The Dirty Dozen
Roadmap Roadblocks
Roadmapping 312
Bruce McCarthy
Chief Product Person, Reqqs
www.reqqs.com
Bruce McCarthy
What is a Roadmap?
A good roadmap
inspires
It keeps you on
course when
storm clouds
threaten
“Is this more important than what’s
already on the roadmap?”
The Dirty Dozen
1. Being Too Agile
2. Prioritizing on Gut
3. Over- or Underestimating
4. No Strategic Goals
5. Inside-out ...
1. Being Too Agile
Dwight D. Eisenhower, 1957
“Plans are worthless, but
planning is everything.”
2. Prioritizing on Gut
Value / Effort
= Priority
Effort
Value
High
High
Low
Low
3. Over- or Underestimating
4. No Strategic Goals
Ask yourself:
“Why are we
doing this product
in the first place?”
Deriving Product Goals from
Company Goals
Improve
Student
Outcomes
Serve
Large
Districts
Improve
Customer
Satisfaction
Inc...
5. Inside-out Thinking
A roadmap
demonstrates your
commitment to
solving problems
for a specific
market
6. Trying Too Hard to Please
Roadmaps are
not a popularity
contest
7. Focusing on Features
Keep Things Simple
High-level, few words
"Streamlined workflow" > "fewer steps in the check-in, check-
out process"
Roll u...
8. No Buffer
9. Playing Catch-up
1. Be a category
of one
2. Analyze your
losses
3. Scare yourself
10. Not Getting Buy-in
Shuttle diplomacy
Eng
UX
Marketing
Services
Sales
HR
Finance
BD
Customers
Partners
Analysts
Your Boss
C-Suite
Other
PMsTech
Lead
Architects
...
11. Being Too Secretive
12. One Size Fits All
Roadmaps should
come in flavors for
different markets,
but all made from
the same basic
ingredients
13. No Story
Your roadmap
should tell the
story of how you
will make people
(and yourself)
successful
The Dirty Dozen
13. No story
1. Being Too Agile
2. Prioritizing on Gut
3. Over- or Underestimating
4. No Strategic Goals
5...
H1‘14 H2’14 2015 2016
Benefit A
Likely Feature 1
Likely Feature 2
Likely Feature 3
Benefit B Benefit D
Benefit E,
Phase II...
H1‘14 H2’14 2015 2016
Indestruct-
ible hose
20’ length
Easy connections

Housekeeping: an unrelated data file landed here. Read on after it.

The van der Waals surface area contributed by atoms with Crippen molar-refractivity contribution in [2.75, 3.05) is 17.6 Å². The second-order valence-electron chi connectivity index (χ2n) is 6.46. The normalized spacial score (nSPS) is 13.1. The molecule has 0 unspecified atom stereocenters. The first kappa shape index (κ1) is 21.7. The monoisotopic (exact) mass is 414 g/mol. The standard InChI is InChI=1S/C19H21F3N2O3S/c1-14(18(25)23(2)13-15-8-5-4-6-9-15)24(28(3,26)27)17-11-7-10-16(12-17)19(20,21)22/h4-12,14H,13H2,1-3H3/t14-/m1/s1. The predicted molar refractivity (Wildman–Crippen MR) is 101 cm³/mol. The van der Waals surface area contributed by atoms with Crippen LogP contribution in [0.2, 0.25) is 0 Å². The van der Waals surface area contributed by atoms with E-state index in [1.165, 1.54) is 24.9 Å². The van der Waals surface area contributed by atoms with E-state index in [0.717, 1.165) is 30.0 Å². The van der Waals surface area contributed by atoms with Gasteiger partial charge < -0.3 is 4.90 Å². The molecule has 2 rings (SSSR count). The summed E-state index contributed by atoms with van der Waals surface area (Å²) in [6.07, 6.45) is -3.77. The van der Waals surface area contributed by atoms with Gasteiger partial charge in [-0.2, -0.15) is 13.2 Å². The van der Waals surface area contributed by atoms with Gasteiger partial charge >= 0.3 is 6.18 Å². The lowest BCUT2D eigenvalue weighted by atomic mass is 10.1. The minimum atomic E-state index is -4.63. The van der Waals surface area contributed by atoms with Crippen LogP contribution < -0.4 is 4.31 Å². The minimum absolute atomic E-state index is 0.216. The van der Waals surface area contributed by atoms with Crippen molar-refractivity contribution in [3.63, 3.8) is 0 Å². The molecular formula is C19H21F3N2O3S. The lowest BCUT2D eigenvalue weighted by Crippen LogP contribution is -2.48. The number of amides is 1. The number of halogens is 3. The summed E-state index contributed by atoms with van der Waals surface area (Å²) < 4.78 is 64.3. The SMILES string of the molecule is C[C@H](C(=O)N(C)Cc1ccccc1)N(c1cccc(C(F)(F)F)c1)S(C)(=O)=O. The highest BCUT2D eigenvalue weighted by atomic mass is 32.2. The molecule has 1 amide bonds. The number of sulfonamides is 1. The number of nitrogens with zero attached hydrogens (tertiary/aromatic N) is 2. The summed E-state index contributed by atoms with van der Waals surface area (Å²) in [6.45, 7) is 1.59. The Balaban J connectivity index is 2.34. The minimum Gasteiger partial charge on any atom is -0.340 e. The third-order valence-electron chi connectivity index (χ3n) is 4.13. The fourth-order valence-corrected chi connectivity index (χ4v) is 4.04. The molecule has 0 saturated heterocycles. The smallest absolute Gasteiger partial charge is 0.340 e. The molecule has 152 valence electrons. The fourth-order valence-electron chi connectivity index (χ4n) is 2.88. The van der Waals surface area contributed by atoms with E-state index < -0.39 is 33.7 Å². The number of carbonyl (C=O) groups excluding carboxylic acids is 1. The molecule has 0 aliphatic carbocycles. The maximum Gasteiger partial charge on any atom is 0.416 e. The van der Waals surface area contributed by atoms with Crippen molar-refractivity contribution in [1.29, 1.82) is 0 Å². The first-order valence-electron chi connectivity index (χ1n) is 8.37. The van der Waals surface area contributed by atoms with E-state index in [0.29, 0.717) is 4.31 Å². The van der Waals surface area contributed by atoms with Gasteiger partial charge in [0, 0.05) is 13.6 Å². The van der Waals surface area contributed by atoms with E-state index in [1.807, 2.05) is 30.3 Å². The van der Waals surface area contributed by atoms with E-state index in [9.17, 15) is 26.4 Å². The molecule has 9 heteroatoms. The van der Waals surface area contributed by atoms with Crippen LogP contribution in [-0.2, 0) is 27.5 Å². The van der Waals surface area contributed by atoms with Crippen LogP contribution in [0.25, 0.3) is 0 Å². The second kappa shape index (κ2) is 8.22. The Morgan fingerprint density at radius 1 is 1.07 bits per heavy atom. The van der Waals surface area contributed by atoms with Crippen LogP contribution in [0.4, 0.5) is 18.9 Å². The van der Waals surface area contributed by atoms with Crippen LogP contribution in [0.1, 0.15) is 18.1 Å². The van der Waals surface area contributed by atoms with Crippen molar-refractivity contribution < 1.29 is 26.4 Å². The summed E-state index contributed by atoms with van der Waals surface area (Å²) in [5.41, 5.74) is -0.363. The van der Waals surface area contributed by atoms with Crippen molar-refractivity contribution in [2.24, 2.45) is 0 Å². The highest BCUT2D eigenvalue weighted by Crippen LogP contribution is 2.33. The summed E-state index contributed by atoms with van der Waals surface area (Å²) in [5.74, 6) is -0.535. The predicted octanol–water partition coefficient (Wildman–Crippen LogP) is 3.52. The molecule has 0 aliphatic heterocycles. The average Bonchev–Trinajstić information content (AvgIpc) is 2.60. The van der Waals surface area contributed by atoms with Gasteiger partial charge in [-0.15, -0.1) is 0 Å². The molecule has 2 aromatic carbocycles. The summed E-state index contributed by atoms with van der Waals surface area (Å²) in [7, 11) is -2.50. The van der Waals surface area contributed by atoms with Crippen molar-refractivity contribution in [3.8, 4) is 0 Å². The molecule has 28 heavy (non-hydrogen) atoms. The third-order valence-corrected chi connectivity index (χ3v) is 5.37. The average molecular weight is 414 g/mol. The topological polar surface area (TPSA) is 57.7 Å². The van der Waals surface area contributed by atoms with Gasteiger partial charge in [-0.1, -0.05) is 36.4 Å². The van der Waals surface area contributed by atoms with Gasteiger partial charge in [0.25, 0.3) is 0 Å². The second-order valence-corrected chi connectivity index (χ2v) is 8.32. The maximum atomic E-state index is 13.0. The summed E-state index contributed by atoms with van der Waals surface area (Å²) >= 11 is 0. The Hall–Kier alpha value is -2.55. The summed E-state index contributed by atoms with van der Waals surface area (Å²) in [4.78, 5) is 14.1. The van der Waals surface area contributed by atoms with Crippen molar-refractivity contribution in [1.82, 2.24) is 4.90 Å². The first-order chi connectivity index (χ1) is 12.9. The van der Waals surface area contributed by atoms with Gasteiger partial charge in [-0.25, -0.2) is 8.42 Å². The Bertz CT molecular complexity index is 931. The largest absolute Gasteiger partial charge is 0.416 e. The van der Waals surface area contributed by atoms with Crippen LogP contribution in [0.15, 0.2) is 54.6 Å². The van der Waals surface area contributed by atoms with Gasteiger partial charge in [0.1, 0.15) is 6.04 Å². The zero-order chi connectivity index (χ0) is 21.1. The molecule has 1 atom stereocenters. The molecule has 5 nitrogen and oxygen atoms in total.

No-kink armor
Delicate
Flower
Management
Putting G...
I Help Product People
Team coaching via UpUp Labs
Tools: Reqqs - the smart roadmap tool
for product people
Blog: ProductPo...
The Dirty Dozen Roadmap Roadblocks (Bruce McCarthy) ProductCamp Boston 2014
The Dirty Dozen Roadmap Roadblocks (Bruce McCarthy) ProductCamp Boston 2014
The Dirty Dozen Roadmap Roadblocks (Bruce McCarthy) ProductCamp Boston 2014
The Dirty Dozen Roadmap Roadblocks (Bruce McCarthy) ProductCamp Boston 2014
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The Dirty Dozen Roadmap Roadblocks (Bruce McCarthy) ProductCamp Boston 2014

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You’re about to show the product roadmap you’ve slaved over to your executives, your key customers or your sales team. What could possibly go wrong?

In the sequel to the most popular session at PCamp Boston 2013, Bruce McCarthy, Chief Product Person at UpUp Labs, Vice President and Chief Evangelist for the BPMA, and popular speaker, will explore the myriad mistakes product people make when developing product roadmaps.

He’ll explore what happens when you:

* Focus on features
* Try too hard to please
* Don't get buy-in
* Prioritize on gut
* Fail to tell a story

And he'll tell you what you can do to avoid the dirty dozen roadmap roadblocks.

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The Dirty Dozen Roadmap Roadblocks (Bruce McCarthy) ProductCamp Boston 2014

  1. 1. The Dirty Dozen Roadmap Roadblocks Roadmapping 312 Bruce McCarthy Chief Product Person, Reqqs www.reqqs.com